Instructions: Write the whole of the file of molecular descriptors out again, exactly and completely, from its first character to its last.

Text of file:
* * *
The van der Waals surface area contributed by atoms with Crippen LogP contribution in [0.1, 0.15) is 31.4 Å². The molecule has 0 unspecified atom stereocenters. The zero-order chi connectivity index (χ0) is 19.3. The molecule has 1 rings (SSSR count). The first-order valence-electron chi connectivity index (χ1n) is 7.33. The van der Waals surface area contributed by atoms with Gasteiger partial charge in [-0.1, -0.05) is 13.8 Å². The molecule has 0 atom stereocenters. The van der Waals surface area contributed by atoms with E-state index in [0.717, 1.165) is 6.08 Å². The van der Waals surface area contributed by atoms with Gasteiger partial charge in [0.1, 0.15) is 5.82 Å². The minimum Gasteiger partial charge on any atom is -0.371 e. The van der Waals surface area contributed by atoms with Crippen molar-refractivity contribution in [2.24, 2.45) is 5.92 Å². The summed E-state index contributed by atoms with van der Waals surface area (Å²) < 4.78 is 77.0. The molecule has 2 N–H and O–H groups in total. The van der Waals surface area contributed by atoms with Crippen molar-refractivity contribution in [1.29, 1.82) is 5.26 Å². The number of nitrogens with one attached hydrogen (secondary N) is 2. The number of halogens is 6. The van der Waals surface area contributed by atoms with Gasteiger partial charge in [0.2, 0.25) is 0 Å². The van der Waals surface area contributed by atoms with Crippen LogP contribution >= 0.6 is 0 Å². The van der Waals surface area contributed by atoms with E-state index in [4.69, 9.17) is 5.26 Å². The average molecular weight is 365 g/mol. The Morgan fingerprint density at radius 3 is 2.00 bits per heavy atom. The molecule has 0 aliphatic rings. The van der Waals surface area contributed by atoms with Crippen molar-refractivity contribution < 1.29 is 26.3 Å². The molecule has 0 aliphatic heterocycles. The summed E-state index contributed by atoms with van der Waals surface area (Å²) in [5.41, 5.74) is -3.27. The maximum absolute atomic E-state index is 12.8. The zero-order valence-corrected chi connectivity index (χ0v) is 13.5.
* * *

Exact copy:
The van der Waals surface area contributed by atoms with Crippen LogP contribution in [0.1, 0.15) is 31.4 Å². The molecule has 0 unspecified atom stereocenters. The zero-order chi connectivity index (χ0) is 19.3. The molecule has 1 rings (SSSR count). The first-order valence-electron chi connectivity index (χ1n) is 7.33. The van der Waals surface area contributed by atoms with Gasteiger partial charge in [-0.1, -0.05) is 13.8 Å². The molecule has 0 atom stereocenters. The van der Waals surface area contributed by atoms with E-state index in [0.717, 1.165) is 6.08 Å². The van der Waals surface area contributed by atoms with Gasteiger partial charge in [0.1, 0.15) is 5.82 Å². The minimum Gasteiger partial charge on any atom is -0.371 e. The van der Waals surface area contributed by atoms with Crippen molar-refractivity contribution in [2.24, 2.45) is 5.92 Å². The summed E-state index contributed by atoms with van der Waals surface area (Å²) < 4.78 is 77.0. The molecule has 2 N–H and O–H groups in total. The van der Waals surface area contributed by atoms with Crippen molar-refractivity contribution in [1.29, 1.82) is 5.26 Å². The number of nitrogens with one attached hydrogen (secondary N) is 2. The number of halogens is 6. The van der Waals surface area contributed by atoms with Gasteiger partial charge in [0.2, 0.25) is 0 Å². The van der Waals surface area contributed by atoms with Crippen LogP contribution >= 0.6 is 0 Å². The van der Waals surface area contributed by atoms with E-state index in [4.69, 9.17) is 5.26 Å². The average molecular weight is 365 g/mol. The Morgan fingerprint density at radius 3 is 2.00 bits per heavy atom. The molecule has 0 aliphatic rings. The van der Waals surface area contributed by atoms with Crippen molar-refractivity contribution < 1.29 is 26.3 Å². The molecule has 0 aliphatic heterocycles. The summed E-state index contributed by atoms with van der Waals surface area (Å²) in [5.41, 5.74) is -3.27. The maximum absolute atomic E-state index is 12.8. The zero-order valence-corrected chi connectivity index (χ0v) is 13.5.